Fee-free days at national park units have become an annual event following their introduction in 2004-05. The freebies have not only continued, but have been expanded from two days (Public Land Day and Veterans Day) initially to the current 17 days.
The expansion started in 2009 in an effort to encourage additional visitation, promote the parks, and offer families a chance to enjoy our country’s heritage and natural areas despite a sour economy.
The offset, of course, is the revenue loss by parks sorely in need of more, not less funding. Jane Moore, who manages the National Park Service's Recreation Fee Program, estimates lost revenues for 2012 of from $3.5 million to $5 million, although she notes several factors complicate any effort at determining an accurate estimate.
The Park Service selected the current fee-free dates on non-peak season weekends in an effort to minimize revenue losses while at the same time offering folks an extra reason to visit and enjoy the parks, especially during each April’s National Park Week.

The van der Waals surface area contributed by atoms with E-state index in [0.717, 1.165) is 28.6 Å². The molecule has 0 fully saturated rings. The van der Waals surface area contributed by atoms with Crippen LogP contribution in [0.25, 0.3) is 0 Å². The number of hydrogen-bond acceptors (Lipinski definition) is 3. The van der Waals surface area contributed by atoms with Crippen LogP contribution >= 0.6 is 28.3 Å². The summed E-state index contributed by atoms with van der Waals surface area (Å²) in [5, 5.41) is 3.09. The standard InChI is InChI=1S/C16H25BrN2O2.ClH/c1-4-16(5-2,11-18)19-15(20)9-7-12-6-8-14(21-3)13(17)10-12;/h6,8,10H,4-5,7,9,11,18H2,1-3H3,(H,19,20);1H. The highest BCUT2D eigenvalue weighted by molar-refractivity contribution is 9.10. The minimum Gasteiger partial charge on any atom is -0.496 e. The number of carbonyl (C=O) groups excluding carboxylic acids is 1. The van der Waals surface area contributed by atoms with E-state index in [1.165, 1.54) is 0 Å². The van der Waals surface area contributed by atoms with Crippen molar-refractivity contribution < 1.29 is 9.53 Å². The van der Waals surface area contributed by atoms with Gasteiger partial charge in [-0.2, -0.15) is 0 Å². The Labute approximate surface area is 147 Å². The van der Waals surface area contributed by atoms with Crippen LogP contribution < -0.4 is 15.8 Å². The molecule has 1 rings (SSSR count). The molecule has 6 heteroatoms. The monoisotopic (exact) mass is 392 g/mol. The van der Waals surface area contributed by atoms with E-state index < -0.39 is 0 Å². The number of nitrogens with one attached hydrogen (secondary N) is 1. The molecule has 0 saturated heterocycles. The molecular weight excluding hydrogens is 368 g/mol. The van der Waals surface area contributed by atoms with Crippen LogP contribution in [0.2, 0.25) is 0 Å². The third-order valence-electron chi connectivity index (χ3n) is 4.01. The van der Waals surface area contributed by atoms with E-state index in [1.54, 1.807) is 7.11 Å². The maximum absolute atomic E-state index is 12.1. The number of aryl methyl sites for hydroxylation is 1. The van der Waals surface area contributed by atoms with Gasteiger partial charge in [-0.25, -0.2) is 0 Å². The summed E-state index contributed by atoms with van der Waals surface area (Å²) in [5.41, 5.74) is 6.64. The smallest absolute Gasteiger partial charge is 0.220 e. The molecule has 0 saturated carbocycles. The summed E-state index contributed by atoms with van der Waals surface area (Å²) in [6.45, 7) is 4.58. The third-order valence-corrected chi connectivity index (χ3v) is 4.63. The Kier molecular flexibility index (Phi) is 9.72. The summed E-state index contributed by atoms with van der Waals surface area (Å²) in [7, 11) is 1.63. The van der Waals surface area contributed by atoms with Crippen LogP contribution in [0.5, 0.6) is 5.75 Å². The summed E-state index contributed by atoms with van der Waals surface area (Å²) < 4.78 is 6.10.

In any case, the loss of revenue is a relative drop in the bucket for the NPS, which had a 2012 budget of approximately $3 billion.
As an aside, the National Park Foundation sells sponsorships for NPS fee-free days. According to the organization’s web site, sponsorship for National Park Week was available for $3.5 million. At the lower end, sponsorship of the fee-free Veterans’ Day weekend could be had for only $1 million. This seems an odd promotion, something like selling sponsorships for Arbor Day or Mother’s Day. Still, there’s reason to celebrate if fee-free sponsorships divert corporate funds away from Super PACs and funnel them toward the national parks.
In any case, we’re interested in your opinion of the pros and cons of fee-free days. Is the revenue loss offset by additional goodwill and publicity, or should the program be tanked?